The proportion of community knowledge on health extension services was unsatisfactory (41.6%). This might be in rural community imparting health-promoting information in a non-standard environment, when mothers may have other demands were being placed upon them is without doubt a challenging task and given the well-established difficulties of communicating health information to poorly educated people. The finding of the study conducted on initial community perspectives on the health Service extension in Welkite revealed that low levels of community knowledge regarding the major communicable diseases [17].

Knowledge of community on health extension service was one of the factors that affect community utilization of health extension service. Household respondents who have unsatisfactory knowledge on health extension service were 0.25 times less likely to utilize health extension services when compared to those who have satisfactory knowledge on health extension package/services (OR = 0.25; 95% CI = 0.18-0.36).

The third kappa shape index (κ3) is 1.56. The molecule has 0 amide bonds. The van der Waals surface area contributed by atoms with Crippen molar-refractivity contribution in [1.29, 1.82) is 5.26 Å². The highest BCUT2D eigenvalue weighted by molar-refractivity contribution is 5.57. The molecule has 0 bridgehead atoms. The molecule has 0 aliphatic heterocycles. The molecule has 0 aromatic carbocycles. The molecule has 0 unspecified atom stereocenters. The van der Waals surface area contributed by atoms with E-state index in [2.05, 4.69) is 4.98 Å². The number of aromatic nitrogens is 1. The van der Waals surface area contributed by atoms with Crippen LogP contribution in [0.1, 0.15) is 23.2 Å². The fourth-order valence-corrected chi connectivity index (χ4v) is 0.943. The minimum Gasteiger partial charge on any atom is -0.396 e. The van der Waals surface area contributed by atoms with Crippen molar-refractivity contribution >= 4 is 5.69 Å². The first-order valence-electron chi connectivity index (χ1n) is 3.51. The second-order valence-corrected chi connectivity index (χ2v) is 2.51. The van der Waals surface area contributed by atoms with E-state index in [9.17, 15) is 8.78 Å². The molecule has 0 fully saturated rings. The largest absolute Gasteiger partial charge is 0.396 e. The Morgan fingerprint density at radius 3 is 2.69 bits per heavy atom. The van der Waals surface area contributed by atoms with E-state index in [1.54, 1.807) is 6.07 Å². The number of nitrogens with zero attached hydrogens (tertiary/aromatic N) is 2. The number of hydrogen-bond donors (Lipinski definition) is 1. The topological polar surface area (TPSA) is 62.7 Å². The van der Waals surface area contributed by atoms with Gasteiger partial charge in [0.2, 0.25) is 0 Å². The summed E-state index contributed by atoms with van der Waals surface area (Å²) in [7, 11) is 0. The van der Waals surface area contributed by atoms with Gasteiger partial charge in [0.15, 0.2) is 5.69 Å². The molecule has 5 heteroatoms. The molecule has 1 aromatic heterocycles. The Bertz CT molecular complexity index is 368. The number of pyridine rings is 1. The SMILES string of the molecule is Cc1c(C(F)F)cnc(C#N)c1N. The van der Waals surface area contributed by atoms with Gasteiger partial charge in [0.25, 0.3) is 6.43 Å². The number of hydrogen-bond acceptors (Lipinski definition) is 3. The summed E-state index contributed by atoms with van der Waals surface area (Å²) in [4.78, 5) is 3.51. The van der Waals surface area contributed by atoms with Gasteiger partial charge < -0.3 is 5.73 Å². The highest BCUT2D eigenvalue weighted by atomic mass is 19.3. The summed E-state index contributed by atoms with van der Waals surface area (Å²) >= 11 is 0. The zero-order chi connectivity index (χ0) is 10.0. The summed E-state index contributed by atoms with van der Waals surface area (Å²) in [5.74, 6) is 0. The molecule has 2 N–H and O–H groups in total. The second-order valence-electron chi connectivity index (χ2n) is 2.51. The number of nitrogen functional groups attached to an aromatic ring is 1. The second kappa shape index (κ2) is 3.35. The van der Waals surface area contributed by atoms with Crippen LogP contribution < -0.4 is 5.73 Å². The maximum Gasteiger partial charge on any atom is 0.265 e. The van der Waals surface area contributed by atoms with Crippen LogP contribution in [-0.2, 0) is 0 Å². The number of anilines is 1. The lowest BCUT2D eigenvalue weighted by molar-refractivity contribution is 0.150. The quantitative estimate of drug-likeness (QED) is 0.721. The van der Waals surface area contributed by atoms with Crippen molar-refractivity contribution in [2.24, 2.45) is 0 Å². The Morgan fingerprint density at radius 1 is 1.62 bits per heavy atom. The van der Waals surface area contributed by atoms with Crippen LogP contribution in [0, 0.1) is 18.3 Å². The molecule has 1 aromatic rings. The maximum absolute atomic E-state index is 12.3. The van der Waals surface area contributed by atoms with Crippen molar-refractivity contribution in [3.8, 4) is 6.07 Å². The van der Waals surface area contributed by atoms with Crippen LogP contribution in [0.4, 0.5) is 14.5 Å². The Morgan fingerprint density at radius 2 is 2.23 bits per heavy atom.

Community's participation in the planning of health extension activities was 32.9%. The federal ministry of health report confirms the result that there is low community participation in the health extension program; there is no community entry and involvement in the planning process of the health extension program [3]. Community participation in planning of health extension activities also found to be independent factors affecting community utilization of health extension service. Households respondents who did not participated in planning of health extension activities were 0.22 time less likely to utilize health extension services when compared to those household who had participated in the planning process of health extension activities (OR = 0.22; 95% CI = 0.15-0.33). This may be explained by the fact that the greater the participation of the community, the greater the acceptance and use of services and the lesser the demand for expensive curative services [18]. If communities are involved in planning process, some of the complaints from the communities during peak farming periods will be avoided [19]. In addition, communities feel sense of ownership if they participated in the planning process of health extension activities.